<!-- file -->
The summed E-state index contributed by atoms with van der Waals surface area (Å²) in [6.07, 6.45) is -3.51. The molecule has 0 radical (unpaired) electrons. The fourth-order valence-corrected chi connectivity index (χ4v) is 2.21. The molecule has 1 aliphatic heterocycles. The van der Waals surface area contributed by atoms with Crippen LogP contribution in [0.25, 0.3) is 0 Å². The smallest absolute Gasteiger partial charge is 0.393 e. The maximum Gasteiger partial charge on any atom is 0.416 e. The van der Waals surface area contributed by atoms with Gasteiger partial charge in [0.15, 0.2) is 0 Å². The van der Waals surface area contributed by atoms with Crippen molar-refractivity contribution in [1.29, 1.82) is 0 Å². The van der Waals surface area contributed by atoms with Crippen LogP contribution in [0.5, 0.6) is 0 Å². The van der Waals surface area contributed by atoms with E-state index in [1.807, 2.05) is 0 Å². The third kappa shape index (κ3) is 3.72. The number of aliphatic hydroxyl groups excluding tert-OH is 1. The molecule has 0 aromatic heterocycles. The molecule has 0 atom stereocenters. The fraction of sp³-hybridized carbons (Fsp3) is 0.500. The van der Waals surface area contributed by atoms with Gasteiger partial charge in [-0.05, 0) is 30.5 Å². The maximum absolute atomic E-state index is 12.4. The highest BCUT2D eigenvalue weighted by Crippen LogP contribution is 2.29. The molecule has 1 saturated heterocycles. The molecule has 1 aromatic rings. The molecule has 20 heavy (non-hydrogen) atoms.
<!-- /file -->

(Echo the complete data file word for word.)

The summed E-state index contributed by atoms with van der Waals surface area (Å²) in [6.07, 6.45) is -3.51. The molecule has 0 radical (unpaired) electrons. The fourth-order valence-corrected chi connectivity index (χ4v) is 2.21. The molecule has 1 aliphatic heterocycles. The van der Waals surface area contributed by atoms with Crippen LogP contribution in [0.25, 0.3) is 0 Å². The smallest absolute Gasteiger partial charge is 0.393 e. The maximum Gasteiger partial charge on any atom is 0.416 e. The van der Waals surface area contributed by atoms with Gasteiger partial charge in [0.15, 0.2) is 0 Å². The van der Waals surface area contributed by atoms with Crippen molar-refractivity contribution in [1.29, 1.82) is 0 Å². The van der Waals surface area contributed by atoms with Crippen LogP contribution in [0.5, 0.6) is 0 Å². The van der Waals surface area contributed by atoms with E-state index in [1.807, 2.05) is 0 Å². The third kappa shape index (κ3) is 3.72. The number of aliphatic hydroxyl groups excluding tert-OH is 1. The molecule has 0 aromatic heterocycles. The molecule has 0 atom stereocenters. The fraction of sp³-hybridized carbons (Fsp3) is 0.500. The van der Waals surface area contributed by atoms with Gasteiger partial charge in [-0.05, 0) is 30.5 Å². The maximum absolute atomic E-state index is 12.4. The highest BCUT2D eigenvalue weighted by Crippen LogP contribution is 2.29. The molecule has 1 saturated heterocycles. The molecule has 1 aromatic rings. The molecule has 20 heavy (non-hydrogen) atoms.